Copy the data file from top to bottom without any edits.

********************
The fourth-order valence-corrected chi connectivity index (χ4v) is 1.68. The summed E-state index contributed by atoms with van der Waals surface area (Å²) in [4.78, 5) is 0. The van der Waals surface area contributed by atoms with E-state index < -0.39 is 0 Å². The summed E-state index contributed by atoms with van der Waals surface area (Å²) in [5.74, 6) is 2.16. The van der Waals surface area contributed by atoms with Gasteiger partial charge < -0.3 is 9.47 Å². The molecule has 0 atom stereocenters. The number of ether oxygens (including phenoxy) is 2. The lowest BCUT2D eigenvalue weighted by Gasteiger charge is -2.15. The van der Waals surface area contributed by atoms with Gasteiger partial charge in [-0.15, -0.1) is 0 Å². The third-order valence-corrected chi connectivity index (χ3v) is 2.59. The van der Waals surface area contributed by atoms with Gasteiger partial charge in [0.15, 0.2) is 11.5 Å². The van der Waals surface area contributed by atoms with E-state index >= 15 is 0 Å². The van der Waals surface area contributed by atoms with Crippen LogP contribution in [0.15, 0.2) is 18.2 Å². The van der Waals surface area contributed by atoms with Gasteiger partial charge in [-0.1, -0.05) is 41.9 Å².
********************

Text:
The fourth-order valence-corrected chi connectivity index (χ4v) is 1.68. The summed E-state index contributed by atoms with van der Waals surface area (Å²) in [4.78, 5) is 0. The van der Waals surface area contributed by atoms with E-state index < -0.39 is 0 Å². The summed E-state index contributed by atoms with van der Waals surface area (Å²) in [5.74, 6) is 2.16. The van der Waals surface area contributed by atoms with Gasteiger partial charge < -0.3 is 9.47 Å². The molecule has 0 atom stereocenters. The number of ether oxygens (including phenoxy) is 2. The lowest BCUT2D eigenvalue weighted by Gasteiger charge is -2.15. The van der Waals surface area contributed by atoms with Gasteiger partial charge in [-0.15, -0.1) is 0 Å². The third-order valence-corrected chi connectivity index (χ3v) is 2.59. The van der Waals surface area contributed by atoms with Gasteiger partial charge in [0.15, 0.2) is 11.5 Å². The van der Waals surface area contributed by atoms with E-state index >= 15 is 0 Å². The van der Waals surface area contributed by atoms with Crippen LogP contribution in [0.15, 0.2) is 18.2 Å². The van der Waals surface area contributed by atoms with Gasteiger partial charge in [-0.1, -0.05) is 41.9 Å².